With Chuck Berry, Little Richard and other icons from rock’s first generation, he pioneered an incendiary idea: that music could be more than a medium of entertainment, that it could and should also be a tool of cultural revolution. It was not, after all, just music that moved town fathers to ban rock concerts and angry men with sledgehammers to smash jukeboxes containing rock records.

No, it was what that music meant, the notion of white kids mixing with black ones, of status quo under siege, of girls having sex before they were 30.

More, it was the realization that the staid old lives the town fathers lived and the staid old things those angry men believed were about to be washed away upon a tide of change.

That big bang still echoes; nearly 60 years later, we are still wed to the idea that the music that has meaning is the music that causes unease.

But it takes more to do that now than it did in Elvis’ day.

So pity Kanye West, the mercurial rapper who is in America’s dog house for his antics at last week’s MTV Music Video Awards. If you haven’t heard about it, you need to get out more.

Suffice it to say he rushed the stage as doe-eyed teenage country music star Taylor Swift was giving an acceptance speech, grabbed her mike and declared that she didn’t deserve the award, Beyoncé did.

It was par for the course for West, whose previous stunts and intemperate outbursts have earned him a reputation as unhinged and self-centered. Some have suggested this incident, along with Serena Williams’ tennis court meltdown and Rep. Joe Wilson’s boorish behavior in a joint session of Congress, signals a loss of American civility.

Maybe it does. But I feel it also suggests a popular culture that has run out of things to rebel against. Think about it: Everything those city fathers and angry men of six decades ago feared has come to pass and then some. The black kids are making babies with the white ones, status quo died of natural causes, and penis jokes are at home on prime-time TV. What was once the outrageous is now the everyday.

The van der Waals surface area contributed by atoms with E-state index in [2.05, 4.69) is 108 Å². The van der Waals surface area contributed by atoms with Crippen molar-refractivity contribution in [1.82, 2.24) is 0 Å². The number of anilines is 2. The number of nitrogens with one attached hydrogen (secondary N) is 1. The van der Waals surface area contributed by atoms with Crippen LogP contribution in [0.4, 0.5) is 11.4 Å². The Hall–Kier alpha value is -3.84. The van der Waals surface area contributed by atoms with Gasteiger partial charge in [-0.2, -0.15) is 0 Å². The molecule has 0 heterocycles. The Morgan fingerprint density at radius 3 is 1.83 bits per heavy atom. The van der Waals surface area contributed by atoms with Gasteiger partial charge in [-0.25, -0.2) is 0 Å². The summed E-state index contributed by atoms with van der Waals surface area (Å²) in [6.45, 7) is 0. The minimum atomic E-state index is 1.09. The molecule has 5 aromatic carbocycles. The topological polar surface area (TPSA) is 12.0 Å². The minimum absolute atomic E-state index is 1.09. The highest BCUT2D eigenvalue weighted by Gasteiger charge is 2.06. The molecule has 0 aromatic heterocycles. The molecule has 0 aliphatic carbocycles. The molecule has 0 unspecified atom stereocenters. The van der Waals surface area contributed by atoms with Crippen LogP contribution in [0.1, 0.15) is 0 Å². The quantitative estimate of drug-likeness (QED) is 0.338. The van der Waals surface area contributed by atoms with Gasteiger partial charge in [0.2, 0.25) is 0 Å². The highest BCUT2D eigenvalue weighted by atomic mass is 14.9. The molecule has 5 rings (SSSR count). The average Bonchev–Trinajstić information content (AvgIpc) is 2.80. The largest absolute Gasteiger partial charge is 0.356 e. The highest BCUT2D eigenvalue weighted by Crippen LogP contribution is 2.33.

As popular music’s ability to shock has declined, its attempts to do so have only become more naked and needy. From Britney kissing Madonna on MTV to Janet Jackson’s bared breast at the Super Bowl to West’s serial episodes of juvenility, pop musicians now give us stunts that seem more desperate than truly dangerous.

It’s hard to be a rebel, though, when you make more money for one concert than the President of the United States does in two full terms in office.

How Much? — Ezra Klein on the true cost of healthcare.

Imagine if people who touched a hot stove felt only a small fraction of the pain from the burn. That’s pretty much what’s happening in our health-care system. It hurts enough that we would prefer it to stop, but the urgency is lost.

That’s the dilemma for Washington wonks trying to fix this mess: They look at the numbers and see health-care costs crushing our economy, overwhelming our government, swallowing our wages. But the public isn’t feeling it. Virtually no one cuts a $13,375 check for health care. Most pay 27 percent of it, or even less. The surest way to cut health-care spending would be to make people shoulder more of the burden directly, as opposed to hiding it in taxes and lost wages. But that’s about as popular as a puppy pot roast.

Doonesbury — Tweeting the war.